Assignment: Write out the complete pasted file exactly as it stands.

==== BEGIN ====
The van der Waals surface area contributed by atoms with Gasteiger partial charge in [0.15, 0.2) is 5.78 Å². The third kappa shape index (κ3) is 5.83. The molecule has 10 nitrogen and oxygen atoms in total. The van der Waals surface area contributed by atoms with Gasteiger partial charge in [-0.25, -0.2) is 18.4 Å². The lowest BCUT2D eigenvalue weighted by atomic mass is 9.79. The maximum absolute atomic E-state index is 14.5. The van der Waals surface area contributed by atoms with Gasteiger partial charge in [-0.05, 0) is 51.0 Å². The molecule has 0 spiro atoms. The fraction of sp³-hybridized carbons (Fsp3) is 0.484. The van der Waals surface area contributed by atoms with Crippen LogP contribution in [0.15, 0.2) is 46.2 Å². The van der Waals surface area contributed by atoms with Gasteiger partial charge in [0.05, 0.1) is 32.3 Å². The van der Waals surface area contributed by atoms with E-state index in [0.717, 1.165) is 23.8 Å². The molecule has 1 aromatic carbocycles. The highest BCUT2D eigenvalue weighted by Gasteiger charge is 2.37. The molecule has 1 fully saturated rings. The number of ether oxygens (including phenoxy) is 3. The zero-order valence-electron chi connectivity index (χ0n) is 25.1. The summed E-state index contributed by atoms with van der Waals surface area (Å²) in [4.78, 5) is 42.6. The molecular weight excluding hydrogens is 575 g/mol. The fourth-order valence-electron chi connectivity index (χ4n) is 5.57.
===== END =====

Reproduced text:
The van der Waals surface area contributed by atoms with Gasteiger partial charge in [0.15, 0.2) is 5.78 Å². The third kappa shape index (κ3) is 5.83. The molecule has 10 nitrogen and oxygen atoms in total. The van der Waals surface area contributed by atoms with Gasteiger partial charge in [-0.25, -0.2) is 18.4 Å². The lowest BCUT2D eigenvalue weighted by atomic mass is 9.79. The maximum absolute atomic E-state index is 14.5. The van der Waals surface area contributed by atoms with Gasteiger partial charge in [-0.05, 0) is 51.0 Å². The molecule has 0 spiro atoms. The fraction of sp³-hybridized carbons (Fsp3) is 0.484. The van der Waals surface area contributed by atoms with Crippen LogP contribution in [0.15, 0.2) is 46.2 Å². The van der Waals surface area contributed by atoms with Gasteiger partial charge in [0.05, 0.1) is 32.3 Å². The van der Waals surface area contributed by atoms with E-state index in [0.717, 1.165) is 23.8 Å². The molecule has 1 aromatic carbocycles. The highest BCUT2D eigenvalue weighted by Gasteiger charge is 2.37. The molecule has 1 fully saturated rings. The number of ether oxygens (including phenoxy) is 3. The zero-order valence-electron chi connectivity index (χ0n) is 25.1. The summed E-state index contributed by atoms with van der Waals surface area (Å²) in [4.78, 5) is 42.6. The molecular weight excluding hydrogens is 575 g/mol. The fourth-order valence-electron chi connectivity index (χ4n) is 5.57.